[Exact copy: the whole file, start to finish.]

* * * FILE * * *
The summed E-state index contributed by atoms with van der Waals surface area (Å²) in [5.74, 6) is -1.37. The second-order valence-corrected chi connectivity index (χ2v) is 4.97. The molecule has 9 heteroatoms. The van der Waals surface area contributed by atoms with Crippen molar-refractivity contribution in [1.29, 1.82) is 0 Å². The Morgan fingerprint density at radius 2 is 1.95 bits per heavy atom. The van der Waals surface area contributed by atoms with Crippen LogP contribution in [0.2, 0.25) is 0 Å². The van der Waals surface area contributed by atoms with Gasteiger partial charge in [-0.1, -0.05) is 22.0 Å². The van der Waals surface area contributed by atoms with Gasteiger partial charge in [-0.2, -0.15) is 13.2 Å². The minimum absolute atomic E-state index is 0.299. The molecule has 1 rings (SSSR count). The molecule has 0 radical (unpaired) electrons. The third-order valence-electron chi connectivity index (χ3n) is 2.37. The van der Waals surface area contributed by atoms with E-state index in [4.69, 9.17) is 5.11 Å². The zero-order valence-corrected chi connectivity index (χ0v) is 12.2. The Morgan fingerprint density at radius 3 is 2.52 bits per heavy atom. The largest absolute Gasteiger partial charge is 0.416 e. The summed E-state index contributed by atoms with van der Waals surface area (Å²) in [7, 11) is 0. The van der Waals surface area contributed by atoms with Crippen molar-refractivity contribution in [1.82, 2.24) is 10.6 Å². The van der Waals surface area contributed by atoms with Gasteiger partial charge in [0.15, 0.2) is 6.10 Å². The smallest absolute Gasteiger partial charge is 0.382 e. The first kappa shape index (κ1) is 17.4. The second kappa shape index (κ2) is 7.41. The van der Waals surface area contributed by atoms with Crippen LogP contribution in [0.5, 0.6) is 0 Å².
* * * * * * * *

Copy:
The summed E-state index contributed by atoms with van der Waals surface area (Å²) in [5.74, 6) is -1.37. The second-order valence-corrected chi connectivity index (χ2v) is 4.97. The molecule has 9 heteroatoms. The van der Waals surface area contributed by atoms with Crippen molar-refractivity contribution in [1.29, 1.82) is 0 Å². The Morgan fingerprint density at radius 2 is 1.95 bits per heavy atom. The van der Waals surface area contributed by atoms with Crippen LogP contribution in [0.2, 0.25) is 0 Å². The van der Waals surface area contributed by atoms with Gasteiger partial charge in [-0.1, -0.05) is 22.0 Å². The van der Waals surface area contributed by atoms with Gasteiger partial charge in [-0.2, -0.15) is 13.2 Å². The minimum absolute atomic E-state index is 0.299. The molecule has 1 rings (SSSR count). The molecule has 0 radical (unpaired) electrons. The third-order valence-electron chi connectivity index (χ3n) is 2.37. The van der Waals surface area contributed by atoms with E-state index in [4.69, 9.17) is 5.11 Å². The zero-order valence-corrected chi connectivity index (χ0v) is 12.2. The Morgan fingerprint density at radius 3 is 2.52 bits per heavy atom. The largest absolute Gasteiger partial charge is 0.416 e. The summed E-state index contributed by atoms with van der Waals surface area (Å²) in [7, 11) is 0. The van der Waals surface area contributed by atoms with Crippen molar-refractivity contribution in [1.82, 2.24) is 10.6 Å². The van der Waals surface area contributed by atoms with Gasteiger partial charge in [0.15, 0.2) is 6.10 Å². The smallest absolute Gasteiger partial charge is 0.382 e. The first kappa shape index (κ1) is 17.4. The second kappa shape index (κ2) is 7.41. The van der Waals surface area contributed by atoms with Crippen LogP contribution in [0.5, 0.6) is 0 Å².